Eosinophils increase airway sensory nerve density in mice and in human asthma

Matthew G. Drake, Gregory D. Scott, Emily D. Blum, Katherine M. Lebold, Zhenying Nie, James J. Lee, Allison D. Fryer, Richard W. Costello, David B. Jacoby

Research output: Contribution to journalArticlepeer-review

63 Scopus citations


In asthma, airway nerve dysfunction leads to excessive bronchoconstriction and cough. It is well established that eosinophils alter nerve function and that airway eosinophilia is present in 50 to 60% of asthmatics. However, the effects of eosinophils on airway nerve structure have not been established. We tested whether eosinophils alter airway nerve structure and measured the physiological consequences of those changes. Our results in humans with and without eosinophilic asthma showed that airway innervation and substance P expression were increased in moderate persistent asthmatics compared to mild intermittent asthmatics and healthy subjects. Increased innervation was associated with a lack of bronchodilator responsiveness and increased irritant sensitivity. In a mouse model of eosinophilic airway inflammation, the increase in nerve density and airway hyperresponsiveness were mediated by eosinophils. Our results implicate airway nerve remodeling as a key mechanism for increased irritant sensitivity and exaggerated airway responsiveness in eosinophilic asthma.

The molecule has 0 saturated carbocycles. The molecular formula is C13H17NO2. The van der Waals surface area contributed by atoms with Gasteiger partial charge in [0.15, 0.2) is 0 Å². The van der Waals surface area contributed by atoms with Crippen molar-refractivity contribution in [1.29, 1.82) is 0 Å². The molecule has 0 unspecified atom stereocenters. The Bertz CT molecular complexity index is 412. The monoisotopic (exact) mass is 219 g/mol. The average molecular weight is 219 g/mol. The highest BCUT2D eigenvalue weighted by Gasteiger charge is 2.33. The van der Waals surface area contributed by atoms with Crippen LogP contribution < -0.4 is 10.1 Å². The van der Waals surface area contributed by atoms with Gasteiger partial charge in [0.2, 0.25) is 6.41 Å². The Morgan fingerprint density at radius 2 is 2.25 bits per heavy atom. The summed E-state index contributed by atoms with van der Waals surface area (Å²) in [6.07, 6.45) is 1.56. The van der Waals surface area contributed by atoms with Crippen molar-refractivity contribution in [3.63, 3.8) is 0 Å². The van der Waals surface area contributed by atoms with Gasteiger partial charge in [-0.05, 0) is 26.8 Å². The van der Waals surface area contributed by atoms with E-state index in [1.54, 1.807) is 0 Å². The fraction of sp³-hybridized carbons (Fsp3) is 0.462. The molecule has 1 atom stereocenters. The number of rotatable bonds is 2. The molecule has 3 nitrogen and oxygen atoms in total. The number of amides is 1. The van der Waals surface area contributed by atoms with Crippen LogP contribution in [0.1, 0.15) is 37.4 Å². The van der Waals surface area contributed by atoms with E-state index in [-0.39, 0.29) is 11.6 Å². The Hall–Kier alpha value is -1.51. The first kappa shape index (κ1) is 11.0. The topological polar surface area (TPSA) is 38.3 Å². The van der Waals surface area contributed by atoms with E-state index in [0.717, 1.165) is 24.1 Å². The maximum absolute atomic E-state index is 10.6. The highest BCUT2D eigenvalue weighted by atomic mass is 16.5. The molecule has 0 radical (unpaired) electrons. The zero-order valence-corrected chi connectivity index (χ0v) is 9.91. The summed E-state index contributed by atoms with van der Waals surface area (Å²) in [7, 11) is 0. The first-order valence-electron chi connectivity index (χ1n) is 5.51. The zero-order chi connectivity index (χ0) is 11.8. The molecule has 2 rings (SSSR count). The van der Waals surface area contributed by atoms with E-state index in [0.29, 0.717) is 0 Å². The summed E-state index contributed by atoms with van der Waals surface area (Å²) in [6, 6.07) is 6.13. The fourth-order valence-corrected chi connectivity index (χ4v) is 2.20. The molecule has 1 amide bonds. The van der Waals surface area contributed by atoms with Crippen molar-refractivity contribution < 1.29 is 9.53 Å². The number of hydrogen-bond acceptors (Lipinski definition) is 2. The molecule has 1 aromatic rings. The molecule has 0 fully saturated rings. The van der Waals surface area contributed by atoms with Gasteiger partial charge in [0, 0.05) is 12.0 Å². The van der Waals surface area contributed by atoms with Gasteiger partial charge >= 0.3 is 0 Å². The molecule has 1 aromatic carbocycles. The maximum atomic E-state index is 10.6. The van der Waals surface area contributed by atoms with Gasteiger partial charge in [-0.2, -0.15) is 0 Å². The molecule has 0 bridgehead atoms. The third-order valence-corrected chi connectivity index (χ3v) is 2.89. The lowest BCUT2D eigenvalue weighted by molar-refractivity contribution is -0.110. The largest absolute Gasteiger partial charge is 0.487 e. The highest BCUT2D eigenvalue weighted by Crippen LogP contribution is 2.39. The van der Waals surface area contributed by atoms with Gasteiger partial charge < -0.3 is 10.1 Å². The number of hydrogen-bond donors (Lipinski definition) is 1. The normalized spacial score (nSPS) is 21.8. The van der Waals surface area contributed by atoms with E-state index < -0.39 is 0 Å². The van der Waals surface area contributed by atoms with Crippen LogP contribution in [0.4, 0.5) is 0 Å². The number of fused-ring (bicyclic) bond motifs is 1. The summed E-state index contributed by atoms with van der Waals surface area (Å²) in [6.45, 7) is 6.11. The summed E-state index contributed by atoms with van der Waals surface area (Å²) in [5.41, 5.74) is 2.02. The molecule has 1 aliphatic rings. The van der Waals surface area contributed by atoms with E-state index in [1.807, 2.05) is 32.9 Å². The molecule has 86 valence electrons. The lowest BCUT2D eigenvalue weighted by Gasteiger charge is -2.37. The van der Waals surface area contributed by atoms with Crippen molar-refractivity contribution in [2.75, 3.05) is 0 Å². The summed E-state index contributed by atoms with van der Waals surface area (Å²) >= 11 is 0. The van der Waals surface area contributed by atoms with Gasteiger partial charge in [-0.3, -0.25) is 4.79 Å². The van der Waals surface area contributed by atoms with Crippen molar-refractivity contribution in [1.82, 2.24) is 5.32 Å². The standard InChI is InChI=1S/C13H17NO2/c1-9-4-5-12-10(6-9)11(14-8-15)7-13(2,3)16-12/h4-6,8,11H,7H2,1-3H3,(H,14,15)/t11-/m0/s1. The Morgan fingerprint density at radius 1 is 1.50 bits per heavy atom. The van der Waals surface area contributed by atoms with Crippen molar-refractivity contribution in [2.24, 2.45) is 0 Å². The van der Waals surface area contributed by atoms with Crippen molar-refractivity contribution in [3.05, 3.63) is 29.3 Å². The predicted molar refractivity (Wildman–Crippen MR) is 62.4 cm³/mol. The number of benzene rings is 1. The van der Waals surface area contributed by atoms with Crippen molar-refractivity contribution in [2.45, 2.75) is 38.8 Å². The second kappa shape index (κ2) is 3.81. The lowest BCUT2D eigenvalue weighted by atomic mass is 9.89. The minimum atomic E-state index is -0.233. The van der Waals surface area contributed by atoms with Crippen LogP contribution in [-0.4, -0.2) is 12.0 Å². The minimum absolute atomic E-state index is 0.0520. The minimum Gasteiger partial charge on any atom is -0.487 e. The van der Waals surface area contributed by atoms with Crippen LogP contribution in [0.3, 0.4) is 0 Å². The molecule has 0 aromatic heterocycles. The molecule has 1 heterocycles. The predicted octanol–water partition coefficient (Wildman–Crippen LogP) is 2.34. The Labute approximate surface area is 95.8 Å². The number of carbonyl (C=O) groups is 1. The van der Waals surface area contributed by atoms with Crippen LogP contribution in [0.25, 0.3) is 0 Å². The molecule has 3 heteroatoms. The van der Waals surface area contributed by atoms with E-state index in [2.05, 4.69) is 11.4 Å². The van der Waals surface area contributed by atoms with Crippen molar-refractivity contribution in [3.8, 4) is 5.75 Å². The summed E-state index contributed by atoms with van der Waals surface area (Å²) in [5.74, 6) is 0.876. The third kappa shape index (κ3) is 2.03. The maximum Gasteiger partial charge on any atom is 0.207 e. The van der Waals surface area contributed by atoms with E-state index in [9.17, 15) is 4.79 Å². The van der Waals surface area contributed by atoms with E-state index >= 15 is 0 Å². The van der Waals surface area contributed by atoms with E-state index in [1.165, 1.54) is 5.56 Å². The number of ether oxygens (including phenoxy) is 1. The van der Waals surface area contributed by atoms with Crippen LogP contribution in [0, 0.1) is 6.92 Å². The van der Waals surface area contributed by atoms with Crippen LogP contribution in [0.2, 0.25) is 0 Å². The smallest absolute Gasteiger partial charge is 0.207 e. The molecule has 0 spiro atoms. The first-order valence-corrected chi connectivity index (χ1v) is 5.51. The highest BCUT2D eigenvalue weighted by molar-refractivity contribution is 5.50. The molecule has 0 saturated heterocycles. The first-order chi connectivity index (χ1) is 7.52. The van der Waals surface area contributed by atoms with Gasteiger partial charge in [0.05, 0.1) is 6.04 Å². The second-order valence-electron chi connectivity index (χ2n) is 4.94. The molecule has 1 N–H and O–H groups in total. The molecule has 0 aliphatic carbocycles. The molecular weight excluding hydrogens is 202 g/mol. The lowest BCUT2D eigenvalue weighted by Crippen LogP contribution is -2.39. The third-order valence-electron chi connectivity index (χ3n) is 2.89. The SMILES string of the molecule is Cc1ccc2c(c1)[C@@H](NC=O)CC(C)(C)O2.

Original languageEnglish (US)
Article numberaar8477
JournalScience translational medicine
Issue number457
StatePublished - Sep 5 2018

ASJC Scopus subject areas

  • Medicine(all)


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